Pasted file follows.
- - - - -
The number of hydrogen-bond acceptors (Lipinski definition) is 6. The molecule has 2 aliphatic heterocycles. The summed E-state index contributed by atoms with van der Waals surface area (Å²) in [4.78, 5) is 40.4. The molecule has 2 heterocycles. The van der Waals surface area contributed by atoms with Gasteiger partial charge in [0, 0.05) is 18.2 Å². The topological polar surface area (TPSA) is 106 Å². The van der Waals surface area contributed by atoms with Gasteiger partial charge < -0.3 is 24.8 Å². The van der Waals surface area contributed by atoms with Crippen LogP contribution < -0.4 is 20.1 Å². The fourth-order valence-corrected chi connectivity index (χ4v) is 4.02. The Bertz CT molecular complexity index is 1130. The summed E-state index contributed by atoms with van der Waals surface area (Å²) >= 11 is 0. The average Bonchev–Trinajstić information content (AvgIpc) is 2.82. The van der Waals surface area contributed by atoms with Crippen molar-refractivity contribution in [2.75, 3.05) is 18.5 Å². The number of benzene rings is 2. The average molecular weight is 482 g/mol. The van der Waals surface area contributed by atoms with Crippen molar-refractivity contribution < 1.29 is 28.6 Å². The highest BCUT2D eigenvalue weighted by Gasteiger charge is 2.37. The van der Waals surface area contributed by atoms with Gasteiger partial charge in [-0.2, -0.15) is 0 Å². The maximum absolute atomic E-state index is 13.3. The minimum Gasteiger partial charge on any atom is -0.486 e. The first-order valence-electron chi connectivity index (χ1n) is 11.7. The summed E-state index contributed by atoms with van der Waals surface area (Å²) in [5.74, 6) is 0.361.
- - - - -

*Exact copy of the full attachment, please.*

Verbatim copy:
The number of hydrogen-bond acceptors (Lipinski definition) is 6. The molecule has 2 aliphatic heterocycles. The summed E-state index contributed by atoms with van der Waals surface area (Å²) in [4.78, 5) is 40.4. The molecule has 2 heterocycles. The van der Waals surface area contributed by atoms with Gasteiger partial charge in [0, 0.05) is 18.2 Å². The topological polar surface area (TPSA) is 106 Å². The van der Waals surface area contributed by atoms with Gasteiger partial charge < -0.3 is 24.8 Å². The van der Waals surface area contributed by atoms with Crippen LogP contribution < -0.4 is 20.1 Å². The fourth-order valence-corrected chi connectivity index (χ4v) is 4.02. The Bertz CT molecular complexity index is 1130. The summed E-state index contributed by atoms with van der Waals surface area (Å²) >= 11 is 0. The average Bonchev–Trinajstić information content (AvgIpc) is 2.82. The van der Waals surface area contributed by atoms with Crippen molar-refractivity contribution in [2.75, 3.05) is 18.5 Å². The number of benzene rings is 2. The average molecular weight is 482 g/mol. The van der Waals surface area contributed by atoms with Crippen molar-refractivity contribution < 1.29 is 28.6 Å². The highest BCUT2D eigenvalue weighted by Gasteiger charge is 2.37. The van der Waals surface area contributed by atoms with Gasteiger partial charge in [-0.2, -0.15) is 0 Å². The maximum absolute atomic E-state index is 13.3. The minimum Gasteiger partial charge on any atom is -0.486 e. The first-order valence-electron chi connectivity index (χ1n) is 11.7. The summed E-state index contributed by atoms with van der Waals surface area (Å²) in [5.74, 6) is 0.361.